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I am building an Access Database that needs to calculate the seasonal cost per night (based on hotel ID) and populate the entire cost for the date range in a query. Currently, all has to be calculated in sections and/or entered manually.

I have experimented with various tables and queries, but they all leave much to be entered by hand. I wanted to see if there is a way to completely automate this calculation, and any help would really be appreciated.

The table below shows a date range where one night costs $118 and the other is $159 for a total of $277. I would like to be able to run an automated query to populate total cost and cut out everything except check in and out dates (please excuse poor spacing, still figuring out formatting for posts on here.)

  ID | Hotel | CheckIn  | CheckOut | NumPeak | PeakCost | NumNonPeak | NonPeakCost | TotalCost

   1 | CILBV | 04/06/12 | 04/08/12 | 0000001 | $118.00  | 0000001    | $159.00     | $277.00
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How is the seasonal cost calculated? If you cannot state how something is done manually, there is no way you can do it automatically. If I understand you correctly... you'll need to figure out what makes a date "peak" or "nonpeak". You should separate out the hotels and their costs in a separate table. Then you can track Hotel, CheckIn, CheckOut, (presumably guest or something), and everything else could be calculated. I recommend looking at a [tutorial on relational databases] (deeptraining.com/litwin/dbdesign/…) Link is old but relevant. –  Daniel Cook Sep 8 '12 at 3:18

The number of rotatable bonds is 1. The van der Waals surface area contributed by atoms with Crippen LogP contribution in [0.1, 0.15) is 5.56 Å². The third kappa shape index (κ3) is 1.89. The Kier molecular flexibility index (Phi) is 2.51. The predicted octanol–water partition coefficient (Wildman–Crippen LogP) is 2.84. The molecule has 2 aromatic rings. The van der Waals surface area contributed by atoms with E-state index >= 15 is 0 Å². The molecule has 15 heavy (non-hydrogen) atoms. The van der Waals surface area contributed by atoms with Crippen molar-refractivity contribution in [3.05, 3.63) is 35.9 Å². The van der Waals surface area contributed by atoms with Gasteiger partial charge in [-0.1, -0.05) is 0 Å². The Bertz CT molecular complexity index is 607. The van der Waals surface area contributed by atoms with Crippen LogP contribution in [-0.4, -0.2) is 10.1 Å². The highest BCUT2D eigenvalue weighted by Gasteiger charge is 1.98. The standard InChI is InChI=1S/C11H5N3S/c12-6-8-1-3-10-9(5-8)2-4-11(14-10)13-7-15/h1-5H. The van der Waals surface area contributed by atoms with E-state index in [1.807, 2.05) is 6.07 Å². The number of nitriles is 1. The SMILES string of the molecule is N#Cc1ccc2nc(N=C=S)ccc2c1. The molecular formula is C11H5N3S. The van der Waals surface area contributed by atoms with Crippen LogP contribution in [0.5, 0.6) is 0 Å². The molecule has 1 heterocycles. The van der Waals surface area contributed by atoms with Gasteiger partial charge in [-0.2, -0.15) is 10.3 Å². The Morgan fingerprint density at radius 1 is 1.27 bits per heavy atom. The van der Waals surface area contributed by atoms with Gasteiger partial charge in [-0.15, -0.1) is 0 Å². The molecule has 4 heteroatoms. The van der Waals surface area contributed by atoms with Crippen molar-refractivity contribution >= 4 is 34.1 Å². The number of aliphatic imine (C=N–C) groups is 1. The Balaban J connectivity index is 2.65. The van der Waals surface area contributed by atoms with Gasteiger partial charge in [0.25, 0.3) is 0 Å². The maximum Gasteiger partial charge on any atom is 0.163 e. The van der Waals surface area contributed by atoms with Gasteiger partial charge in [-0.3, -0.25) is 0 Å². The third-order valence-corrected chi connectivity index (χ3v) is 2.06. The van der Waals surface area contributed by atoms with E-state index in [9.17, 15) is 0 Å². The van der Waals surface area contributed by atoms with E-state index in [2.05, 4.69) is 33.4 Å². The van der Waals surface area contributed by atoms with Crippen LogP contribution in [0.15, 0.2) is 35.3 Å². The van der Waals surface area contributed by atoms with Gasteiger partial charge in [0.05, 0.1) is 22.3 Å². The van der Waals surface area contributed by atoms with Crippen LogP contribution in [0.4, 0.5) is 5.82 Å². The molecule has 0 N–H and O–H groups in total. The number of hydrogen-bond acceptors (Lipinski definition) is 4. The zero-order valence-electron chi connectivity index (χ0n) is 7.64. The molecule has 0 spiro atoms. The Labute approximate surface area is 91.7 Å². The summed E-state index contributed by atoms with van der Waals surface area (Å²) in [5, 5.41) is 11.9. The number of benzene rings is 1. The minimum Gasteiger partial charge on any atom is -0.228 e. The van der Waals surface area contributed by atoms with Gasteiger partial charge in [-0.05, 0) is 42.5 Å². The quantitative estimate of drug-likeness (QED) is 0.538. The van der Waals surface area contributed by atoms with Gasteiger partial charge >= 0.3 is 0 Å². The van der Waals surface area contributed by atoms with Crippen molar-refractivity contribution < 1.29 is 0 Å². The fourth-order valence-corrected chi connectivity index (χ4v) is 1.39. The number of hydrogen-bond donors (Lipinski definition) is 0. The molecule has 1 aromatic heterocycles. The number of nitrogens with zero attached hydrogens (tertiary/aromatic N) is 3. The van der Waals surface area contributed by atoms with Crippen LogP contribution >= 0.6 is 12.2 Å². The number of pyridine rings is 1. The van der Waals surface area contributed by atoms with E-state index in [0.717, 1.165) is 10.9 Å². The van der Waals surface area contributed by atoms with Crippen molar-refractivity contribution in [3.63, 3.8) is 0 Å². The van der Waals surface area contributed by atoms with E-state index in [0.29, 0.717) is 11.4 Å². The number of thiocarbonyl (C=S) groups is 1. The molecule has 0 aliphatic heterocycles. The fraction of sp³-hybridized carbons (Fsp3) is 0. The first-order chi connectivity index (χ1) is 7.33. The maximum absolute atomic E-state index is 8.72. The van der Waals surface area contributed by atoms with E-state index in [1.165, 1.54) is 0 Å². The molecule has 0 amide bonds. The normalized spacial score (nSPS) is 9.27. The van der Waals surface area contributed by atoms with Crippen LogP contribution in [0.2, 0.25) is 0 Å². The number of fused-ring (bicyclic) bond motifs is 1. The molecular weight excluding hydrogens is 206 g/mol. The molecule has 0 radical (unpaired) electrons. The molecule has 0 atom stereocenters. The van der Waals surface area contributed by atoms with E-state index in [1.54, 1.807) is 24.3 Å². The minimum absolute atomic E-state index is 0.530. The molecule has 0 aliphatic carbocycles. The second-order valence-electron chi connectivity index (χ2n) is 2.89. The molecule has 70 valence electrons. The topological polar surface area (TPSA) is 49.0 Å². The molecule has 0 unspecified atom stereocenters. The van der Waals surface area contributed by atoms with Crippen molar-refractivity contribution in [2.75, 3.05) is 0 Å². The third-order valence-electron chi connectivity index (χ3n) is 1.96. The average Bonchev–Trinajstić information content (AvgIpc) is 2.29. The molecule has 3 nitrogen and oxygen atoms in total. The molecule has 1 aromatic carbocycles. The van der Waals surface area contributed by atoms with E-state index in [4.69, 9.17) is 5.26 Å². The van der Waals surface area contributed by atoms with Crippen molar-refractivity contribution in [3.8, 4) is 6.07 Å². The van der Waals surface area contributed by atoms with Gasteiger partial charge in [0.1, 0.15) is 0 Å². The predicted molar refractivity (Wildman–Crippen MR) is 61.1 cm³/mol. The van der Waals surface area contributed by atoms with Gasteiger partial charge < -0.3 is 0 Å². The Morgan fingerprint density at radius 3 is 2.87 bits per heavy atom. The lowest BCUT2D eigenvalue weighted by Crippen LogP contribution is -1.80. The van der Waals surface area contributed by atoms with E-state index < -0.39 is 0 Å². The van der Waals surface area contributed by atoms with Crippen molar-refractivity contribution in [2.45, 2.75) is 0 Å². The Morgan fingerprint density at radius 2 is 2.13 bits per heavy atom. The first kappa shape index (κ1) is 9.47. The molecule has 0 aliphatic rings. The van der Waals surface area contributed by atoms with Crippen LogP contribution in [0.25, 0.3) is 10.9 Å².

I was trying to keep the example as simple as possible in order to avoid confusion without an actual database to look at. I currently have a table for each hotel with a code for which seasonal rate to apply, with a query that multiplies the number of nights of each id by their proper rate. But this leaves me looking up date ranges every time I put in an entry. I was hoping there was a way to cut out the process of looking up date ranges - just automate the calculation as a whole. –  user1149697 Sep 8 '12 at 13:43
    
Are you opposed to using VBA. That will probably be the easiest way for you to teach your database how to calculate the totals. You'd just need to provide the hotel code, start date, end date, and logic for figuring out if the date is seasonal or not. I could make you a skeleton of a possible solution following that path... but you'd need to fill in the details to make it work. –  Daniel Cook Sep 9 '12 at 2:19

1 Answer 1

You should absolutely be able to construct a single query that accepts check in + check out dates, and returns the the total cost. The key piece of information is how much the hotel charges for every range of dates.

Let's say the table has columns like this (and if it's scattered across multiple tables, then you'll have to build a query with the appropriate inner join).

hotel_id    peak_start_date    peak_end_date    peak_price    non_peak_price

The tricky part is that there are a lot of possible scenarios:

  1. start and end before peak
  2. start before peak, end in peak
  3. start before peak, end after peak
  4. start in peak, end in peak
  5. start in peak, end after peak
  6. start after peak, end after peak

And that's just the cases where start + end dates are in the same year; there are six more scenarios for when the checkout is the following year.

So the question is how best to do the calculation, # of peak days and # of off peak days. You could either:

  1. construct a complex series of nested IIF statements
  2. use a VBA method to perform the logic, pulling in the necessary info first from the table
  3. some combination of 1 and 2

I'd probably go for #3, constructing a couple of simple helper queries, but putting the actual logic into a VBA method.


If you make an attempt and get stuck, you can always ask another question here (more specific questions tend to get better answers).

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